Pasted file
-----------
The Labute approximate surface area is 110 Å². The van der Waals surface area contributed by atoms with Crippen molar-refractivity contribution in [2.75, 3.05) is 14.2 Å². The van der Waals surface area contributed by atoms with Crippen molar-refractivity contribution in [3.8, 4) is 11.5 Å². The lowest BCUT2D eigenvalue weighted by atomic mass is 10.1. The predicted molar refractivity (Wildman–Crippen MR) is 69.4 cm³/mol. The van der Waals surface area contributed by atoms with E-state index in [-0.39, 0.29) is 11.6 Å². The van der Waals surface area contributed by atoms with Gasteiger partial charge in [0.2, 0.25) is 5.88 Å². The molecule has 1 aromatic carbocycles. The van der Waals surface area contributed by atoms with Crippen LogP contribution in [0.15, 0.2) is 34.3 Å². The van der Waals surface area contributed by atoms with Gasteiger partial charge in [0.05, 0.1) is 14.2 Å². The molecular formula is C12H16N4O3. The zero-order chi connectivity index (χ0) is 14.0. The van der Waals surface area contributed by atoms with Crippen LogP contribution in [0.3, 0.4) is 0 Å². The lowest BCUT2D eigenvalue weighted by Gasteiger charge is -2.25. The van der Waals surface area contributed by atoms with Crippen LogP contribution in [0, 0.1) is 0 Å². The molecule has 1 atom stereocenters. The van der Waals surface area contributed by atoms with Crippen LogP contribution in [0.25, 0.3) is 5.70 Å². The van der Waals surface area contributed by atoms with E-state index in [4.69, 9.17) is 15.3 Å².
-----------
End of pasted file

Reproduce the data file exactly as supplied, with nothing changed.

The Labute approximate surface area is 110 Å². The van der Waals surface area contributed by atoms with Crippen molar-refractivity contribution in [2.75, 3.05) is 14.2 Å². The van der Waals surface area contributed by atoms with Crippen molar-refractivity contribution in [3.8, 4) is 11.5 Å². The lowest BCUT2D eigenvalue weighted by atomic mass is 10.1. The predicted molar refractivity (Wildman–Crippen MR) is 69.4 cm³/mol. The van der Waals surface area contributed by atoms with E-state index in [-0.39, 0.29) is 11.6 Å². The van der Waals surface area contributed by atoms with Gasteiger partial charge in [0.2, 0.25) is 5.88 Å². The molecule has 1 aromatic carbocycles. The van der Waals surface area contributed by atoms with Crippen LogP contribution in [0.15, 0.2) is 34.3 Å². The van der Waals surface area contributed by atoms with Gasteiger partial charge in [0.05, 0.1) is 14.2 Å². The molecular formula is C12H16N4O3. The zero-order chi connectivity index (χ0) is 14.0. The van der Waals surface area contributed by atoms with Crippen LogP contribution in [0.3, 0.4) is 0 Å². The lowest BCUT2D eigenvalue weighted by Gasteiger charge is -2.25. The van der Waals surface area contributed by atoms with Crippen LogP contribution in [0, 0.1) is 0 Å². The molecule has 1 atom stereocenters. The van der Waals surface area contributed by atoms with Crippen LogP contribution in [0.25, 0.3) is 5.70 Å². The van der Waals surface area contributed by atoms with E-state index in [4.69, 9.17) is 15.3 Å².